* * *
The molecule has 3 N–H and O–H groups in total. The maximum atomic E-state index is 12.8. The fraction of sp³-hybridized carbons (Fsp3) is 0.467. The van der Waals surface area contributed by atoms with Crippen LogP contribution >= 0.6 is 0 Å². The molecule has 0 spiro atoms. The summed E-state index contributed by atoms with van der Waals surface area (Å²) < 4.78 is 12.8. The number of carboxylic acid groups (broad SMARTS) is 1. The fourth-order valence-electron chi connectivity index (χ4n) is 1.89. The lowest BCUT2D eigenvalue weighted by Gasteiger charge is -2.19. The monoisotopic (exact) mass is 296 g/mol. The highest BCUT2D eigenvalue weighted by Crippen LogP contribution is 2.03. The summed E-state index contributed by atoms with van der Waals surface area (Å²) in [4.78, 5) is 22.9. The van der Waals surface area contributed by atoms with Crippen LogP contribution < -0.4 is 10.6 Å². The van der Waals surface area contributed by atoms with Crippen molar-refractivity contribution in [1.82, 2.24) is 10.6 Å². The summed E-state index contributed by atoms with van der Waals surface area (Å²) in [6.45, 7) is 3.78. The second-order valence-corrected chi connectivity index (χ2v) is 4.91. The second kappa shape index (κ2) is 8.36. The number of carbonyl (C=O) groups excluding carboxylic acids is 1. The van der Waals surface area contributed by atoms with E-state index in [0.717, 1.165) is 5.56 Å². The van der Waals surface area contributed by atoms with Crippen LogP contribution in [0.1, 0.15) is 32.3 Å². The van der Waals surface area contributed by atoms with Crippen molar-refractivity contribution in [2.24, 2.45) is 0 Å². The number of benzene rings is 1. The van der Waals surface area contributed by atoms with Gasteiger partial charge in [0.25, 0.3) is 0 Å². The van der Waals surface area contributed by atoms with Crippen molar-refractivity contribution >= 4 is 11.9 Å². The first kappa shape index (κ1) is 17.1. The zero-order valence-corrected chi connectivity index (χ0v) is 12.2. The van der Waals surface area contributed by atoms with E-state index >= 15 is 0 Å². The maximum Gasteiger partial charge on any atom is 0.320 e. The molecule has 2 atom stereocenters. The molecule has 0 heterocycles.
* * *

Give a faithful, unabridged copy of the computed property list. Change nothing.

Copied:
The molecule has 3 N–H and O–H groups in total. The maximum atomic E-state index is 12.8. The fraction of sp³-hybridized carbons (Fsp3) is 0.467. The van der Waals surface area contributed by atoms with Crippen LogP contribution >= 0.6 is 0 Å². The molecule has 0 spiro atoms. The summed E-state index contributed by atoms with van der Waals surface area (Å²) < 4.78 is 12.8. The number of carboxylic acid groups (broad SMARTS) is 1. The fourth-order valence-electron chi connectivity index (χ4n) is 1.89. The lowest BCUT2D eigenvalue weighted by Gasteiger charge is -2.19. The monoisotopic (exact) mass is 296 g/mol. The highest BCUT2D eigenvalue weighted by Crippen LogP contribution is 2.03. The summed E-state index contributed by atoms with van der Waals surface area (Å²) in [4.78, 5) is 22.9. The van der Waals surface area contributed by atoms with Crippen LogP contribution < -0.4 is 10.6 Å². The van der Waals surface area contributed by atoms with Crippen molar-refractivity contribution in [1.82, 2.24) is 10.6 Å². The summed E-state index contributed by atoms with van der Waals surface area (Å²) in [6.45, 7) is 3.78. The second-order valence-corrected chi connectivity index (χ2v) is 4.91. The second kappa shape index (κ2) is 8.36. The number of carbonyl (C=O) groups excluding carboxylic acids is 1. The van der Waals surface area contributed by atoms with E-state index in [0.717, 1.165) is 5.56 Å². The van der Waals surface area contributed by atoms with Crippen LogP contribution in [0.1, 0.15) is 32.3 Å². The van der Waals surface area contributed by atoms with Crippen molar-refractivity contribution in [2.24, 2.45) is 0 Å². The number of benzene rings is 1. The van der Waals surface area contributed by atoms with Gasteiger partial charge in [0.25, 0.3) is 0 Å². The van der Waals surface area contributed by atoms with Crippen molar-refractivity contribution >= 4 is 11.9 Å². The first kappa shape index (κ1) is 17.1. The zero-order valence-corrected chi connectivity index (χ0v) is 12.2. The van der Waals surface area contributed by atoms with E-state index >= 15 is 0 Å². The maximum Gasteiger partial charge on any atom is 0.320 e. The molecule has 2 atom stereocenters. The molecule has 0 heterocycles.